Celebrating 130 years of Tacoma Public Utilities and 70 years of a Public Utility Board

This summer, Tacoma Public Utilities is celebrating its 130th year of providing essential services to the greater Tacoma community, while our governing body, the Public Utility Board, is marking its 70th anniversary. Tacoma Public Utilities used to be run by a commissioner back when Tacoma was run by elected commissioners. After the City changed its governance structure to a council and mayor, the Public Utility Board was formed. As explained in the video, the newly formed Board made many major decisions in a short period of time, including the construction of several hydroelectric projects that the Tacoma Power service area still benefits from today. 


When Tacoma was first settled by European Americans in 1852, settlers obtained water directly from springs and shallow wells. Several small distribution systems were developed beginning in 1873. Many of those systems took water from larger springs and tunnels driven into a hillside and transmitted the water to their destinations using bored-log pipes. 

In 1884, Charles B. Wright obtained a franchise for light and water systems and incorporated the Tacoma Light & Water Company. During the next five years, he built a system that drew water from the Galliher and Tacoma Eastern gulches, Tule and Spanaway lakes, and Clover Creek. Tacoma residents were generally dissatisfied with the quality of water and electrical service provided by Tacoma Light & Water. The City Council began negotiating with Wright in 1890 to buy the water and light plants. 

After much political wrangling, the City Council and Wright agreed to a price of $1.75 million and put the issue before the voters. The vote was 3,195 in favor of purchase and 1,956 against — 104 votes more than the three-fifths majority needed. On July 1, 1893, the City of Tacoma became the proud owner of a suspect water system and the meager beginnings of an electric utility. 


Residents believed that public ownership and local control would give them a higher caliber of services than was being offered through the private utility while maintaining the ability to control them. That decision paved the way for TPU to build one of the finest and most reliable electric systems in the United States.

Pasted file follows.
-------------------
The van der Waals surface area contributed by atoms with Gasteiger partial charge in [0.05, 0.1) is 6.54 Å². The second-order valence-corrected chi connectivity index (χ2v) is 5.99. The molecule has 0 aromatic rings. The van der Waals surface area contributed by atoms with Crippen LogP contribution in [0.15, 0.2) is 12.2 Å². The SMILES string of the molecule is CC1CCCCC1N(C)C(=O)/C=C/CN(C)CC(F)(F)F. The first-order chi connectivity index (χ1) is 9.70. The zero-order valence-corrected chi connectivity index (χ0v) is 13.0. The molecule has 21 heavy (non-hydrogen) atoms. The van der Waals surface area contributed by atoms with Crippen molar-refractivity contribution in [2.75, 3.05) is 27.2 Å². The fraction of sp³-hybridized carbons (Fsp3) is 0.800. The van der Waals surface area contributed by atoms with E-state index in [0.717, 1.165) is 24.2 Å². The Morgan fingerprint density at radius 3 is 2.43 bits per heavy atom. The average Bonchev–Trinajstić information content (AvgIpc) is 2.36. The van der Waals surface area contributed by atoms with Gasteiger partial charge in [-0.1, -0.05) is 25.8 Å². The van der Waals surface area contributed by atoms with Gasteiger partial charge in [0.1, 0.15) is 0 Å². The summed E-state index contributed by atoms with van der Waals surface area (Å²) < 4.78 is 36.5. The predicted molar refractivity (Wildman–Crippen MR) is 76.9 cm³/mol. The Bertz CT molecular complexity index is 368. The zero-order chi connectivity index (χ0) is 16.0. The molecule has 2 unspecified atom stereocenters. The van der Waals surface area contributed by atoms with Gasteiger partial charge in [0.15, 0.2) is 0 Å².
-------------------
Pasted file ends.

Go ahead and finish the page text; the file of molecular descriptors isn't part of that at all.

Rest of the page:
Today, Tacoma Power, a division of Tacoma Public Utilities, is a community-owned, not-for-profit energy provider. For over a century, our City of Tacoma and Pierce County customers have depended on us for safe and reliable energy. 


Meanwhile, increasing population and poor water quality created a strong demand for additional water. The first expansion was the lease of additional water from an industrial well in South Tacoma for fire protection. After the initial lease in 1903, Tacoma Water began developing its own air lift wells: two or three in 1903 and 16 more (11 successful) in 1906-07. 

In 1910 the City Council authorized construction of the Green River gravity supply system. This line, running 30 miles from the west slope of the Cascade Mountains to Tacoma, was completed May 8, 1913. Clearing the site for McMillin Reservoir required horsepower as well as human power. 

Over the years, Tacoma Water has continued to make many system improvements including completing a second pipeline in 2006 and building the Green River Filtration Facility in 2015. However, the original gravity-based system remains the principal water delivery method to meet the needs of Tacoma. 


Tacoma Public Utilities may be the only utility in the country that owns and operates a railroad. It all began in June of 1925 when a Tacoma City Charter amendment transferred control of the “Tacoma Municipal Belt Line Railway” (now known as Tacoma Rail) from the City’s General Government to Tacoma Public Utilities. 

Some believe that the successful management of two of the city’s largest municipal services, power and water, justified moving the struggling railroad into utility hands. At the time, the railroad provided passenger service and shuttled people to and from work in the Port of Tacoma. 

Today, Tacoma Rail moves freight (no passengers) primarily through the Port of Tacoma. As a public agency, Tacoma Rail can operate at cost or very close to it, making the Port more competitive. 

Tacoma Rail has proven itself as an economic engine for Tacoma and Pierce County, and Tacoma Public Utilities prides itself on being a one-of-a-kind utility that can count a short-line railroad as one of the great services it provides. 

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